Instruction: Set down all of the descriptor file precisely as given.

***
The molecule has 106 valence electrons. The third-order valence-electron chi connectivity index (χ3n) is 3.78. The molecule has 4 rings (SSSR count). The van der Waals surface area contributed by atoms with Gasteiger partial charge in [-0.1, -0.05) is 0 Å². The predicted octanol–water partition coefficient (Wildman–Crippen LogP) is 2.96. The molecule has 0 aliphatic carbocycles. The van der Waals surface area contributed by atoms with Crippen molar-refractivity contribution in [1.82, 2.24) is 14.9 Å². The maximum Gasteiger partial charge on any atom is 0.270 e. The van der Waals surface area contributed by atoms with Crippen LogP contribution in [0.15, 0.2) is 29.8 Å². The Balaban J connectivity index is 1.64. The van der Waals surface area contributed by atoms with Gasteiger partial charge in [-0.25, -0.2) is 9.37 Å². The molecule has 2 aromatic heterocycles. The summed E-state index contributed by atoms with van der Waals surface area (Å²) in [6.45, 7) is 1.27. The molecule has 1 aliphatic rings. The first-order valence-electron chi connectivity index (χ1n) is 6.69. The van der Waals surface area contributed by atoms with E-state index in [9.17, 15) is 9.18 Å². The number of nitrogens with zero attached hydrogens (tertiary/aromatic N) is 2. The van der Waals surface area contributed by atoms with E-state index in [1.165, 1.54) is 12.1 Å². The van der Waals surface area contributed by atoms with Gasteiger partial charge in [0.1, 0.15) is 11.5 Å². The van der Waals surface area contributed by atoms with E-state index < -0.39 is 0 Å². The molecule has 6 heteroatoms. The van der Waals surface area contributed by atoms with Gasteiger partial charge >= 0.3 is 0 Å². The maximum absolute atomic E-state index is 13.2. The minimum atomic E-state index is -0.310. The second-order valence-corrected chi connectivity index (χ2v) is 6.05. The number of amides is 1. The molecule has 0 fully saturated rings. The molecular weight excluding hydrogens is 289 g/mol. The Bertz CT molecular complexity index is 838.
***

The molecule has 106 valence electrons. The third-order valence-electron chi connectivity index (χ3n) is 3.78. The molecule has 4 rings (SSSR count). The van der Waals surface area contributed by atoms with Gasteiger partial charge in [-0.1, -0.05) is 0 Å². The predicted octanol–water partition coefficient (Wildman–Crippen LogP) is 2.96. The molecule has 0 aliphatic carbocycles. The van der Waals surface area contributed by atoms with Crippen molar-refractivity contribution in [1.82, 2.24) is 14.9 Å². The maximum Gasteiger partial charge on any atom is 0.270 e. The van der Waals surface area contributed by atoms with Crippen LogP contribution in [0.15, 0.2) is 29.8 Å². The Balaban J connectivity index is 1.64. The van der Waals surface area contributed by atoms with Gasteiger partial charge in [-0.25, -0.2) is 9.37 Å². The molecule has 2 aromatic heterocycles. The summed E-state index contributed by atoms with van der Waals surface area (Å²) in [6.45, 7) is 1.27. The molecule has 1 aliphatic rings. The first-order valence-electron chi connectivity index (χ1n) is 6.69. The van der Waals surface area contributed by atoms with E-state index in [9.17, 15) is 9.18 Å². The number of nitrogens with zero attached hydrogens (tertiary/aromatic N) is 2. The van der Waals surface area contributed by atoms with E-state index in [1.165, 1.54) is 12.1 Å². The van der Waals surface area contributed by atoms with Gasteiger partial charge in [0.1, 0.15) is 11.5 Å². The van der Waals surface area contributed by atoms with E-state index < -0.39 is 0 Å². The molecule has 6 heteroatoms. The van der Waals surface area contributed by atoms with Gasteiger partial charge >= 0.3 is 0 Å². The maximum absolute atomic E-state index is 13.2. The minimum atomic E-state index is -0.310. The second-order valence-corrected chi connectivity index (χ2v) is 6.05. The number of amides is 1. The molecule has 0 fully saturated rings. The molecular weight excluding hydrogens is 289 g/mol. The Bertz CT molecular complexity index is 838.